The Magazine

The End of a Delusion

The psychiatric memory wars are over.

May 26, 2003, Vol. 8, No. 36 • By PAUL R. MCHUGH
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Remembering Trauma

by Richard J. McNally

Belknap, 420 pp., $35

AT THE END of the nineteenth century, Sigmund Freud--ever anxious to present an overarching, universal explanation for mental unrest--suggested that "repressed memories" of childhood sexual abuse are a common cause of adult mental disorders.

He quickly abandoned the idea (replacing it with the concept of infantile sexuality) when he saw that it harmed rather than helped his patients. But such ideas seem to have lives of their own, and a hundred years after Freud first proposed it, the idea of repressed memories rose again in new and even gaudier clothing. Grown beyond Freud's unadorned view of domestic misconduct, it came to include beliefs that many of these sexual traumas--which the troubled patients' shocked minds had repressed--took place during Satanic rituals and experiments aboard alien spacecraft.

It is today almost impossible to understand how anyone ever believed this absurd and ridiculous notion, but it was less than a decade ago that the idea was flourishing in America. The American psychiatric and psychological establishment bears a shame that will be hard ever to wash away. Thousands of patients--thousands of sick, damaged people who had come to medical professionals for help--were destructively misdirected into trolling through their pasts in search of hidden sexual trauma. By the late 1980s, wards and clinics in university psychiatric departments, eminent hospitals, and even the National Institute of Mental Health were devoted to uncovering these repressed memories.

The craze for this psychiatric madness was never universal, and, to their credit, some theorists and practicing psychiatrists resisted the practices and ideas in what Frederick Crews aptly dubbed the "memory wars." The importance of Richard J. McNally's new book "Remembering Trauma" lies not just in the superb and definitive survey McNally makes of the history of repressed memories, but also in what the book stands for: "Remembering Trauma" is the monument built to mark the end of the memory wars. The repressed-memory diagnosis has finally been repressed.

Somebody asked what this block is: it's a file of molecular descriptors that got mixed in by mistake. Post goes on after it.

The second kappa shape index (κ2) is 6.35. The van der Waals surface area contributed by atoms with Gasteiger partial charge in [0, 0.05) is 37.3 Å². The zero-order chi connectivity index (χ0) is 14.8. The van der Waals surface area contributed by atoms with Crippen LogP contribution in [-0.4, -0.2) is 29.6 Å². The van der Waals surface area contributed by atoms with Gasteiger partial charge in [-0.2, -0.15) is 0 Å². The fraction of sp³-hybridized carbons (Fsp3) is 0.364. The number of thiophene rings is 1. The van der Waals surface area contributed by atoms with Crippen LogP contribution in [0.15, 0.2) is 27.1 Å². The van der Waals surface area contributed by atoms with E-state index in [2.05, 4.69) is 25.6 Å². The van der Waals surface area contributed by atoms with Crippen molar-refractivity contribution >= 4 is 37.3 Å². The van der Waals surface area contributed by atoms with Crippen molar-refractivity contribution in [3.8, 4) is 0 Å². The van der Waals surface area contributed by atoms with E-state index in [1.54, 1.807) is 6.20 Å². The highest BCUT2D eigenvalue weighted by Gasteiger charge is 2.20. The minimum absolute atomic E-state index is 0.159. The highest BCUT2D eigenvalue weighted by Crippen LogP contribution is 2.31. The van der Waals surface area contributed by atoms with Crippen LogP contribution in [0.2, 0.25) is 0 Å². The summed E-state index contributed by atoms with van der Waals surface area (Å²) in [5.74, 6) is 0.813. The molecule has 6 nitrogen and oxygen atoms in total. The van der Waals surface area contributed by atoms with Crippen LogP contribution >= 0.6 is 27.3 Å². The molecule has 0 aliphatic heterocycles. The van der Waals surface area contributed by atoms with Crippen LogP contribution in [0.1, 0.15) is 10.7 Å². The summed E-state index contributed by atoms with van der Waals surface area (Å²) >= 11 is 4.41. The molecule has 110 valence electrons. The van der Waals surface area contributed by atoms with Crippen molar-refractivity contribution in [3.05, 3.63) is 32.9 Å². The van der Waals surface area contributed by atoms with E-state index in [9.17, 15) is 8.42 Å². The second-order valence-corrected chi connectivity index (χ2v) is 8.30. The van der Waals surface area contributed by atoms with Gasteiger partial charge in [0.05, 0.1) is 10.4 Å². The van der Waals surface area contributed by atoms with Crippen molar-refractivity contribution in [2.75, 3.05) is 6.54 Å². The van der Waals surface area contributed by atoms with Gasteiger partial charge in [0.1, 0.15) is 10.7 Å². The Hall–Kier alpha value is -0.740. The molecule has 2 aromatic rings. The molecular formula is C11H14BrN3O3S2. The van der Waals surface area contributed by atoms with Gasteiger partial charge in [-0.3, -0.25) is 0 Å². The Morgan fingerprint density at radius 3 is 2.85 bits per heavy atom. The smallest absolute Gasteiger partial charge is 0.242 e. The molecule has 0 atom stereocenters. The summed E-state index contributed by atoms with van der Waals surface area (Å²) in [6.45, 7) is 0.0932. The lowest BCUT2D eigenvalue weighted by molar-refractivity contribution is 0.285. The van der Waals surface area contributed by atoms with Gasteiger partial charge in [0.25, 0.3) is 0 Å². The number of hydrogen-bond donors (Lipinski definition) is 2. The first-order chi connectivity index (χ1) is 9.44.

WHEN THESE WARS STARTED, orthodox Freudianism--the concepts of psychoanalysis based on infantile sexuality and the dynamic unconscious that Freud developed on abandoning his child abuse idea--was losing influence after dominating psychiatric thought for over two generations in America. The Freudian explanation and treatment were weak in practice, whatever their intrinsic intellectual interest. New and simpler treatments of psychiatric patients, as with medication and cognitive counseling, were emerging to replace it.

The idea of repressed memories was in many ways anti-Freudian, anathema to the orthodox Freudian view. But the explosion of interest in repressed memories was nonetheless a result of Freudianism--a notion born from the Freudian movement's death throes, something we might have anticipated had we reflected on the situation faced by therapists accustomed for so long to remarkable social and professional standing in America as keepers of the deep secrets of our minds.

More clamor about the Oedipus complex, castration anxiety, penis envy, and all the rest of the classic Freudian elements was not going to revive attention and energy for the sect. New kinds of secrets about human mental life and its disorders were needed. And what better than the idea that our parents--particularly our fathers--betrayed us as children and used us as sexual objects? Our failure to remember such abuse presented no problem. Surely the abuse was so shocking, so villainous, we could not believe it was happening. Hence, the theory held, we repressed all memory of the experience into the unconscious where it would work its mischief over time, all unknown and even unsuspected.

If this wasn't Freudian in content, it was nonetheless Freudian in shape--not orthodox Freudianism, but what we might call "manneristic Freudianism." The mannerists lacked Freud's originality and literary gifts, of course, but they tried to follow him as best they could.